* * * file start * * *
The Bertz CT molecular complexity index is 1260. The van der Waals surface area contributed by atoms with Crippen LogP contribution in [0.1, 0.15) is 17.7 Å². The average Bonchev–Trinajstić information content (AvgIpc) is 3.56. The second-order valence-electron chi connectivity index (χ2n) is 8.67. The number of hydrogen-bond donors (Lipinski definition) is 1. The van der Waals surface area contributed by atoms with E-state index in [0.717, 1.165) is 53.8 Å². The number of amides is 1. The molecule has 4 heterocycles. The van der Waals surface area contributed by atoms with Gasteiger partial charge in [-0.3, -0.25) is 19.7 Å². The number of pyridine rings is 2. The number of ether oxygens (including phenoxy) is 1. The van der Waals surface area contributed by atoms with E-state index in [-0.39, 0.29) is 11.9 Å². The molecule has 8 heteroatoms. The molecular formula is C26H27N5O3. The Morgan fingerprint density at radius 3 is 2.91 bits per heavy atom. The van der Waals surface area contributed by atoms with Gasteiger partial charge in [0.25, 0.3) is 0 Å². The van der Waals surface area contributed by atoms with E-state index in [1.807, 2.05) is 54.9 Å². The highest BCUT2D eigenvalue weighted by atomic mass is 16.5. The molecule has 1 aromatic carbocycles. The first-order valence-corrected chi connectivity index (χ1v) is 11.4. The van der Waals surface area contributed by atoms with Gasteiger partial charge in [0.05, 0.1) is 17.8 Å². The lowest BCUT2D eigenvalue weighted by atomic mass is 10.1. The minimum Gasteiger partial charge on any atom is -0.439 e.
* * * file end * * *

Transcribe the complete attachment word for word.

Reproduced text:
The Bertz CT molecular complexity index is 1260. The van der Waals surface area contributed by atoms with Crippen LogP contribution in [0.1, 0.15) is 17.7 Å². The average Bonchev–Trinajstić information content (AvgIpc) is 3.56. The second-order valence-electron chi connectivity index (χ2n) is 8.67. The number of hydrogen-bond donors (Lipinski definition) is 1. The van der Waals surface area contributed by atoms with E-state index in [0.717, 1.165) is 53.8 Å². The number of amides is 1. The molecule has 4 heterocycles. The van der Waals surface area contributed by atoms with Gasteiger partial charge in [-0.3, -0.25) is 19.7 Å². The number of pyridine rings is 2. The number of ether oxygens (including phenoxy) is 1. The van der Waals surface area contributed by atoms with E-state index in [-0.39, 0.29) is 11.9 Å². The molecule has 8 heteroatoms. The molecular formula is C26H27N5O3. The Morgan fingerprint density at radius 3 is 2.91 bits per heavy atom. The van der Waals surface area contributed by atoms with Gasteiger partial charge in [0.25, 0.3) is 0 Å². The van der Waals surface area contributed by atoms with E-state index in [1.807, 2.05) is 54.9 Å². The highest BCUT2D eigenvalue weighted by atomic mass is 16.5. The molecule has 1 aromatic carbocycles. The first-order valence-corrected chi connectivity index (χ1v) is 11.4. The van der Waals surface area contributed by atoms with Gasteiger partial charge in [0.05, 0.1) is 17.8 Å². The lowest BCUT2D eigenvalue weighted by atomic mass is 10.1. The minimum Gasteiger partial charge on any atom is -0.439 e.